Showing posts with label UTI. Show all posts
Showing posts with label UTI. Show all posts

Friday, May 29, 2015

Taking a Peek at the Accuracy of the Urinalysis for Diagnosing UTIs in Infants


By: Lewis First, MD, MS; Editor-in-Chief       

      The gold standard for diagnosis of a urinary tract infection (UTI) is the urine culture, but just how accurate is the urinalysis itself, especially in young infants?  Schroeder et al. (doi:10.1542/peds.2015-0012) tackled this question through a cross-sectional look at a cohort of 276 infants under three months of age who had a documented UTI based on a urine culture.  The authors then looked at the sensitivity and specificity of the urinalysis findings for infection.    
     More specifically, the authors report on the sensitivity of leukocyte esterase (LE) and of pyuria in the urines studied and the results may surprise you in terms of the accuracy achieved just with the urinalysis.   
     To add more import to this study, we asked Dr. Ken Roberts who chaired the AAP committee that produced the recently revised UTI guidelines to add his perspective on the findings with a commentary (doi:10.1542/peds.2015-0884) also being released this week.  
      If you wonder whether to use the urinalysis findings to help decide whether or not to get a urine culture, go with the flow and read both this study and commentary and see if you want to pay even more attention to the urinalysis results as a diagnostic indicator.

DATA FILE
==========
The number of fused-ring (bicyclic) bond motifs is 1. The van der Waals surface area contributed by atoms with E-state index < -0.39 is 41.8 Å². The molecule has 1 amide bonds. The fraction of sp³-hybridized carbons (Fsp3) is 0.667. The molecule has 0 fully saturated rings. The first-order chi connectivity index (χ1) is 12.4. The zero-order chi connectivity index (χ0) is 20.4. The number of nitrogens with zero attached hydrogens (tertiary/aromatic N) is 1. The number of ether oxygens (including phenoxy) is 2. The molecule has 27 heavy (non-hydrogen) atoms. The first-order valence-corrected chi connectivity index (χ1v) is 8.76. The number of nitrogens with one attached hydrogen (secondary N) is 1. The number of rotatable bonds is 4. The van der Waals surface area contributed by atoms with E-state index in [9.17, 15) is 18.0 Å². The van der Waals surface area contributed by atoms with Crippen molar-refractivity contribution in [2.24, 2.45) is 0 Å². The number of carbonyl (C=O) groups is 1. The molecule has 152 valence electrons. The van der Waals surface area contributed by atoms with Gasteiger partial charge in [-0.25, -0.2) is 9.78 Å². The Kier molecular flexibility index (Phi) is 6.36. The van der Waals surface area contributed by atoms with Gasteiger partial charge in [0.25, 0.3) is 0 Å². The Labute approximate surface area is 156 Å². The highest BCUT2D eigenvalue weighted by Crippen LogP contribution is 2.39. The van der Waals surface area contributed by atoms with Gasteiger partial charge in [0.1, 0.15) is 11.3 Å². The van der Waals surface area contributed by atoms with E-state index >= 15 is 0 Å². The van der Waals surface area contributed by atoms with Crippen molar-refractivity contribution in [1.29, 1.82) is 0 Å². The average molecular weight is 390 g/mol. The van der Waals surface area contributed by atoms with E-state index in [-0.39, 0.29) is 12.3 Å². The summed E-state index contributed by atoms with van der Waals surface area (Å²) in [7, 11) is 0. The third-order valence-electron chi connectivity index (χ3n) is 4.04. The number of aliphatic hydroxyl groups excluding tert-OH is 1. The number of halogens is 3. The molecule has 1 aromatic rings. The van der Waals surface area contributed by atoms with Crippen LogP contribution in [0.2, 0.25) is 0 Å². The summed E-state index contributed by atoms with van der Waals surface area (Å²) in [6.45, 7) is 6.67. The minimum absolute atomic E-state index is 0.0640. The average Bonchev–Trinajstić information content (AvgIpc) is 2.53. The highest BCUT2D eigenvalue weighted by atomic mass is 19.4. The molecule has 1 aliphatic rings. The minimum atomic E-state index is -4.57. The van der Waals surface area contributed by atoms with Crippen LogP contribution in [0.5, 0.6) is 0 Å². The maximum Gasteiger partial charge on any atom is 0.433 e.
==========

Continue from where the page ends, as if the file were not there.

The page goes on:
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Tuesday, April 29, 2014

How Good Is a Dipstick Vs. Urine Microscopy to Screen for UTI?

Have you ever been told that a urine dipstick alone may not be a good enough marker for predicting a UTI in a febrile infant—and that urine microscopy was needed as well to support the diagnosis pending culture?

Public Domain via the National Cancer Institute
Glissmeyer et al. (doi: 10.1542/peds. 2013-3291) used the large Intermountain Healthcare database involving more than 13,000 febrile infants to determine the ability of urine dipstick testing by itself when compared with microscopy or a combination of the two to screen for possible UTI. The results will surprise you and may even change the way you practice.

Take a peek at this study and let us know your thoughts. Would you use the dipstick findings alone or still rely on microscopy to convince you to treat for a presumptive UTI? Let us know by responding to this blog, sharing your thoughts via an eLetter, or on Facebook or Twitter.

Related Reading:

Tuesday, March 25, 2014

Siblings of Children with Vesicoureteral Reflux: Who Needs a Reflux Workup?

Grade III Vesicoureteral Reflux.
Photo by radswiki via Wikimedia Commons
There are certainly benefits and risks to screening siblings of children with vesicoureteral reflux (VUR) and trying to better define just which siblings we should be screening is information that could be quite useful to have on hand.

Fortunately Hunziker et al. (doi: 10.1542/peds.2013-3498) sought such information by gaining
permission to screen children less than 6 years of age for VUR whose sibling had a documented UTI, dividing these children into those who had had a UTI and those who did not.

The authors provide quite the flow of results and help us better define just what might make us even more eager to screen a sibling for reflux. If you take a peek at this study, you’ll learn just which siblings might be most apt to benefit from the VUR workup when an index case appears in the same family.

Related Reading: